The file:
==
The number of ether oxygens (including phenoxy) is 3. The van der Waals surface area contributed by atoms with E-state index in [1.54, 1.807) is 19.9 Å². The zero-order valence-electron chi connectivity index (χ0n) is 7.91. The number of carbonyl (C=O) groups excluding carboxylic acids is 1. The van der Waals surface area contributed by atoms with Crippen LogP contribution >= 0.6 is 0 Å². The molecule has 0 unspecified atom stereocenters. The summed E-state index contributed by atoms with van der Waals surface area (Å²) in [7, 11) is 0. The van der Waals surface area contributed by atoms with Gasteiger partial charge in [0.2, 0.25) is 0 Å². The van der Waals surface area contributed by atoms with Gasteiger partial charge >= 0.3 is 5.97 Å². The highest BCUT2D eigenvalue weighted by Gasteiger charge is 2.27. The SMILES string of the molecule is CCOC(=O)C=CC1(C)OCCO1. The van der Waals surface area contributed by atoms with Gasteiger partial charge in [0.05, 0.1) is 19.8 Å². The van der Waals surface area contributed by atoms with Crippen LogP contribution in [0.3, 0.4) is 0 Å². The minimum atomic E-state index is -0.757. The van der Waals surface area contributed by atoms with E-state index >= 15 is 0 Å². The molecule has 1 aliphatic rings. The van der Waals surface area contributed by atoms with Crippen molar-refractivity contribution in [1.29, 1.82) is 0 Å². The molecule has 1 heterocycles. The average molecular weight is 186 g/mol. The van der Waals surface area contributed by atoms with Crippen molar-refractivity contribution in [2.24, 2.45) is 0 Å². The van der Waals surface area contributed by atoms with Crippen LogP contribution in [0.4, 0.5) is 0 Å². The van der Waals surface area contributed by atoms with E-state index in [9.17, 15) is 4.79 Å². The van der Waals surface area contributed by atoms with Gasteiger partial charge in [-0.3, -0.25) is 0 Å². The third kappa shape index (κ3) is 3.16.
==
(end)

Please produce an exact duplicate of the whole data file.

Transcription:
The number of ether oxygens (including phenoxy) is 3. The van der Waals surface area contributed by atoms with E-state index in [1.54, 1.807) is 19.9 Å². The zero-order valence-electron chi connectivity index (χ0n) is 7.91. The number of carbonyl (C=O) groups excluding carboxylic acids is 1. The van der Waals surface area contributed by atoms with Crippen LogP contribution >= 0.6 is 0 Å². The molecule has 0 unspecified atom stereocenters. The summed E-state index contributed by atoms with van der Waals surface area (Å²) in [7, 11) is 0. The van der Waals surface area contributed by atoms with Gasteiger partial charge in [0.2, 0.25) is 0 Å². The van der Waals surface area contributed by atoms with Gasteiger partial charge >= 0.3 is 5.97 Å². The highest BCUT2D eigenvalue weighted by Gasteiger charge is 2.27. The SMILES string of the molecule is CCOC(=O)C=CC1(C)OCCO1. The van der Waals surface area contributed by atoms with Gasteiger partial charge in [0.05, 0.1) is 19.8 Å². The van der Waals surface area contributed by atoms with Crippen LogP contribution in [0.3, 0.4) is 0 Å². The minimum atomic E-state index is -0.757. The van der Waals surface area contributed by atoms with E-state index >= 15 is 0 Å². The molecule has 1 aliphatic rings. The van der Waals surface area contributed by atoms with Crippen molar-refractivity contribution in [1.29, 1.82) is 0 Å². The molecule has 1 heterocycles. The average molecular weight is 186 g/mol. The van der Waals surface area contributed by atoms with Crippen molar-refractivity contribution in [2.24, 2.45) is 0 Å². The van der Waals surface area contributed by atoms with Crippen LogP contribution in [0.4, 0.5) is 0 Å². The van der Waals surface area contributed by atoms with E-state index in [9.17, 15) is 4.79 Å². The van der Waals surface area contributed by atoms with Gasteiger partial charge in [-0.3, -0.25) is 0 Å². The third kappa shape index (κ3) is 3.16.